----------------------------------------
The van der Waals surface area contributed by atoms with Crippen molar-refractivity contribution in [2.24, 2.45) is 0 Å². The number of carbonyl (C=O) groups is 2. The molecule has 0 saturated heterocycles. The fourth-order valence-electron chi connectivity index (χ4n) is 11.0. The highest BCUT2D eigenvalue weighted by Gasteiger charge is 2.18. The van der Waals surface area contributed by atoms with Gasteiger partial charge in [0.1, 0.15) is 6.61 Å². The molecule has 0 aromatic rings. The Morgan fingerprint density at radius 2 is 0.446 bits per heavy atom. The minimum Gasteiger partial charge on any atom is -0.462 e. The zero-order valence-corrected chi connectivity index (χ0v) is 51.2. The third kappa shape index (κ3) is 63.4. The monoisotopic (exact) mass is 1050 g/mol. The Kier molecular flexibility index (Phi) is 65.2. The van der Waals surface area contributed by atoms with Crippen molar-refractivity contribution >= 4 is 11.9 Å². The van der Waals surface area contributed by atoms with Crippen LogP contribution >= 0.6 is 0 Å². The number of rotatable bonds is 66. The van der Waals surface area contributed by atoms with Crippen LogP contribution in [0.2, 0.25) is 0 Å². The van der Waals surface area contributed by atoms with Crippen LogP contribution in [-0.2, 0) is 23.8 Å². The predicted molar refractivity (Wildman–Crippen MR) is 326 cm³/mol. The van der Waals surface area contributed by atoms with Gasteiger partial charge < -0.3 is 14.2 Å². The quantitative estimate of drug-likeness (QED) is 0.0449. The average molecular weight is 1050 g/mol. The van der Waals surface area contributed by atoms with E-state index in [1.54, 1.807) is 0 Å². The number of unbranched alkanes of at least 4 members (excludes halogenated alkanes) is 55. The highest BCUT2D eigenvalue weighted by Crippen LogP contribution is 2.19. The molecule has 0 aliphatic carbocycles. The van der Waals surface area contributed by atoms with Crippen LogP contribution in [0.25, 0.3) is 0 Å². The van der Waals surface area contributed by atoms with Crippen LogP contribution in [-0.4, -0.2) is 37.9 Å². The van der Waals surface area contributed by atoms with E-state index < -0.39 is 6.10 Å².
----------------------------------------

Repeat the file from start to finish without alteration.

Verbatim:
The van der Waals surface area contributed by atoms with Crippen molar-refractivity contribution in [2.24, 2.45) is 0 Å². The number of carbonyl (C=O) groups is 2. The molecule has 0 saturated heterocycles. The fourth-order valence-electron chi connectivity index (χ4n) is 11.0. The highest BCUT2D eigenvalue weighted by Gasteiger charge is 2.18. The van der Waals surface area contributed by atoms with Gasteiger partial charge in [0.1, 0.15) is 6.61 Å². The molecule has 0 aromatic rings. The Morgan fingerprint density at radius 2 is 0.446 bits per heavy atom. The minimum Gasteiger partial charge on any atom is -0.462 e. The zero-order valence-corrected chi connectivity index (χ0v) is 51.2. The third kappa shape index (κ3) is 63.4. The monoisotopic (exact) mass is 1050 g/mol. The Kier molecular flexibility index (Phi) is 65.2. The van der Waals surface area contributed by atoms with Crippen molar-refractivity contribution >= 4 is 11.9 Å². The van der Waals surface area contributed by atoms with Crippen LogP contribution >= 0.6 is 0 Å². The number of rotatable bonds is 66. The van der Waals surface area contributed by atoms with Crippen LogP contribution in [0.2, 0.25) is 0 Å². The van der Waals surface area contributed by atoms with Crippen LogP contribution in [-0.2, 0) is 23.8 Å². The predicted molar refractivity (Wildman–Crippen MR) is 326 cm³/mol. The van der Waals surface area contributed by atoms with Gasteiger partial charge < -0.3 is 14.2 Å². The quantitative estimate of drug-likeness (QED) is 0.0449. The average molecular weight is 1050 g/mol. The van der Waals surface area contributed by atoms with E-state index in [1.54, 1.807) is 0 Å². The number of unbranched alkanes of at least 4 members (excludes halogenated alkanes) is 55. The highest BCUT2D eigenvalue weighted by Crippen LogP contribution is 2.19. The molecule has 0 aliphatic carbocycles. The van der Waals surface area contributed by atoms with Crippen LogP contribution in [0.25, 0.3) is 0 Å². The van der Waals surface area contributed by atoms with Crippen LogP contribution in [-0.4, -0.2) is 37.9 Å². The van der Waals surface area contributed by atoms with E-state index < -0.39 is 6.10 Å².